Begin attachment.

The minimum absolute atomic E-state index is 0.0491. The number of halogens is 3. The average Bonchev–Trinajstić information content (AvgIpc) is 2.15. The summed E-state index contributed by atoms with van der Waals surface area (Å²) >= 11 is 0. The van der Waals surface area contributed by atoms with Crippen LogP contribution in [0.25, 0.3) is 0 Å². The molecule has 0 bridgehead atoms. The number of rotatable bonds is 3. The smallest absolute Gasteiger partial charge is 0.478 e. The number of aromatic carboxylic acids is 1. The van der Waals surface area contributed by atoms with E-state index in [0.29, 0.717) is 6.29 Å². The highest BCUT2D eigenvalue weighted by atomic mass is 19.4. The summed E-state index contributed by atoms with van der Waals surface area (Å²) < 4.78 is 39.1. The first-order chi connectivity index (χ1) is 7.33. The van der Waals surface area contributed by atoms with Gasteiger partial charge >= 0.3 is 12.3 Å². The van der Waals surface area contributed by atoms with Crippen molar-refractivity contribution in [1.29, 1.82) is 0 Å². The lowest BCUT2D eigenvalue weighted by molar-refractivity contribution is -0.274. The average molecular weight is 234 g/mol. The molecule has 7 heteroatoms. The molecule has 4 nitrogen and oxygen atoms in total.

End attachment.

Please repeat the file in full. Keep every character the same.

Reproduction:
The minimum absolute atomic E-state index is 0.0491. The number of halogens is 3. The average Bonchev–Trinajstić information content (AvgIpc) is 2.15. The summed E-state index contributed by atoms with van der Waals surface area (Å²) >= 11 is 0. The van der Waals surface area contributed by atoms with Crippen LogP contribution in [0.25, 0.3) is 0 Å². The molecule has 0 bridgehead atoms. The number of rotatable bonds is 3. The smallest absolute Gasteiger partial charge is 0.478 e. The number of aromatic carboxylic acids is 1. The van der Waals surface area contributed by atoms with E-state index in [0.29, 0.717) is 6.29 Å². The highest BCUT2D eigenvalue weighted by atomic mass is 19.4. The summed E-state index contributed by atoms with van der Waals surface area (Å²) < 4.78 is 39.1. The first-order chi connectivity index (χ1) is 7.33. The van der Waals surface area contributed by atoms with Gasteiger partial charge >= 0.3 is 12.3 Å². The van der Waals surface area contributed by atoms with Crippen molar-refractivity contribution in [1.29, 1.82) is 0 Å². The lowest BCUT2D eigenvalue weighted by molar-refractivity contribution is -0.274. The average molecular weight is 234 g/mol. The molecule has 7 heteroatoms. The molecule has 4 nitrogen and oxygen atoms in total.